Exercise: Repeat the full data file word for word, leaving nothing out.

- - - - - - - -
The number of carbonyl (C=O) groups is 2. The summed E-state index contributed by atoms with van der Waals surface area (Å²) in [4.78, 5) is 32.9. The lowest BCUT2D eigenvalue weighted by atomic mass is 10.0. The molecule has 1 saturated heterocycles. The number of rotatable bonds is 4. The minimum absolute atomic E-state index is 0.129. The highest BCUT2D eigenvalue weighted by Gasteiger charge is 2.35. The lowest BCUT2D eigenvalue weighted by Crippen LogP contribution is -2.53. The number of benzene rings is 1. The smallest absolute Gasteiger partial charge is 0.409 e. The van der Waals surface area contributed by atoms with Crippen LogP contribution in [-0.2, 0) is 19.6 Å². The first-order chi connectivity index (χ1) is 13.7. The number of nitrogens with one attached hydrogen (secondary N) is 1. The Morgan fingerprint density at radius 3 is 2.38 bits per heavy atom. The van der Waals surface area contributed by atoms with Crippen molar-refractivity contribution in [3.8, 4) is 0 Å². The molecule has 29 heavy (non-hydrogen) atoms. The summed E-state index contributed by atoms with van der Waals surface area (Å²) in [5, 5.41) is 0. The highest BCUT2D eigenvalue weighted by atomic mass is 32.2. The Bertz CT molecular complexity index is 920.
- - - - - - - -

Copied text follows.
The number of carbonyl (C=O) groups is 2. The summed E-state index contributed by atoms with van der Waals surface area (Å²) in [4.78, 5) is 32.9. The lowest BCUT2D eigenvalue weighted by atomic mass is 10.0. The molecule has 1 saturated heterocycles. The number of rotatable bonds is 4. The minimum absolute atomic E-state index is 0.129. The highest BCUT2D eigenvalue weighted by Gasteiger charge is 2.35. The lowest BCUT2D eigenvalue weighted by Crippen LogP contribution is -2.53. The number of benzene rings is 1. The smallest absolute Gasteiger partial charge is 0.409 e. The van der Waals surface area contributed by atoms with Crippen LogP contribution in [-0.2, 0) is 19.6 Å². The first-order chi connectivity index (χ1) is 13.7. The number of nitrogens with one attached hydrogen (secondary N) is 1. The Morgan fingerprint density at radius 3 is 2.38 bits per heavy atom. The van der Waals surface area contributed by atoms with Crippen molar-refractivity contribution in [3.8, 4) is 0 Å². The molecule has 29 heavy (non-hydrogen) atoms. The summed E-state index contributed by atoms with van der Waals surface area (Å²) in [5, 5.41) is 0. The highest BCUT2D eigenvalue weighted by atomic mass is 32.2. The Bertz CT molecular complexity index is 920.